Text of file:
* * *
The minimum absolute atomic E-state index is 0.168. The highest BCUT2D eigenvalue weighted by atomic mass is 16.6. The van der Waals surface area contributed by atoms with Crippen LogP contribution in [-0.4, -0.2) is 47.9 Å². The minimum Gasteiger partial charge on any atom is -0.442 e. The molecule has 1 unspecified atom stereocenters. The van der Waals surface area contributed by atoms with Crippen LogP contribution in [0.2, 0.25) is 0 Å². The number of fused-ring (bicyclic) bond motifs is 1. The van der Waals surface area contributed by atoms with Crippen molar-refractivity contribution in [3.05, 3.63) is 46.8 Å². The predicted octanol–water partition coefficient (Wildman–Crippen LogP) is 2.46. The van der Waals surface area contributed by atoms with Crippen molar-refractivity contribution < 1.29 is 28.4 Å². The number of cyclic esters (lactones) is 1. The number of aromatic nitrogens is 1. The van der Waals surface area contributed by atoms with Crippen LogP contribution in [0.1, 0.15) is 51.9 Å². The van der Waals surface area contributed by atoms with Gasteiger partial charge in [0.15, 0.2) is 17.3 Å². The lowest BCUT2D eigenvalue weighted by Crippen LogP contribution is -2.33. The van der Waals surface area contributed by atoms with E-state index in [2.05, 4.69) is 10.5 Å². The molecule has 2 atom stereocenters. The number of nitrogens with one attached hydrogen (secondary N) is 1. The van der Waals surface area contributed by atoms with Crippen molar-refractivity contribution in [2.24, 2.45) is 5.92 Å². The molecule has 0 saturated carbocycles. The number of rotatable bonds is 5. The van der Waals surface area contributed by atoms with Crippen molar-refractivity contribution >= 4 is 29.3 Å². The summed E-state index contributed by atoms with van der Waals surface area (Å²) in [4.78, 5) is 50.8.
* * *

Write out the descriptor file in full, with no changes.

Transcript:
The minimum absolute atomic E-state index is 0.168. The highest BCUT2D eigenvalue weighted by atomic mass is 16.6. The van der Waals surface area contributed by atoms with Crippen LogP contribution in [-0.4, -0.2) is 47.9 Å². The minimum Gasteiger partial charge on any atom is -0.442 e. The molecule has 1 unspecified atom stereocenters. The van der Waals surface area contributed by atoms with Crippen LogP contribution in [0.2, 0.25) is 0 Å². The number of fused-ring (bicyclic) bond motifs is 1. The van der Waals surface area contributed by atoms with Crippen molar-refractivity contribution in [3.05, 3.63) is 46.8 Å². The predicted octanol–water partition coefficient (Wildman–Crippen LogP) is 2.46. The van der Waals surface area contributed by atoms with Crippen molar-refractivity contribution < 1.29 is 28.4 Å². The number of cyclic esters (lactones) is 1. The number of aromatic nitrogens is 1. The van der Waals surface area contributed by atoms with Crippen LogP contribution in [0.1, 0.15) is 51.9 Å². The van der Waals surface area contributed by atoms with Gasteiger partial charge in [0.15, 0.2) is 17.3 Å². The lowest BCUT2D eigenvalue weighted by Crippen LogP contribution is -2.33. The van der Waals surface area contributed by atoms with E-state index in [2.05, 4.69) is 10.5 Å². The molecule has 2 atom stereocenters. The number of nitrogens with one attached hydrogen (secondary N) is 1. The van der Waals surface area contributed by atoms with Crippen molar-refractivity contribution in [2.24, 2.45) is 5.92 Å². The molecule has 0 saturated carbocycles. The number of rotatable bonds is 5. The van der Waals surface area contributed by atoms with Crippen molar-refractivity contribution >= 4 is 29.3 Å². The summed E-state index contributed by atoms with van der Waals surface area (Å²) in [4.78, 5) is 50.8.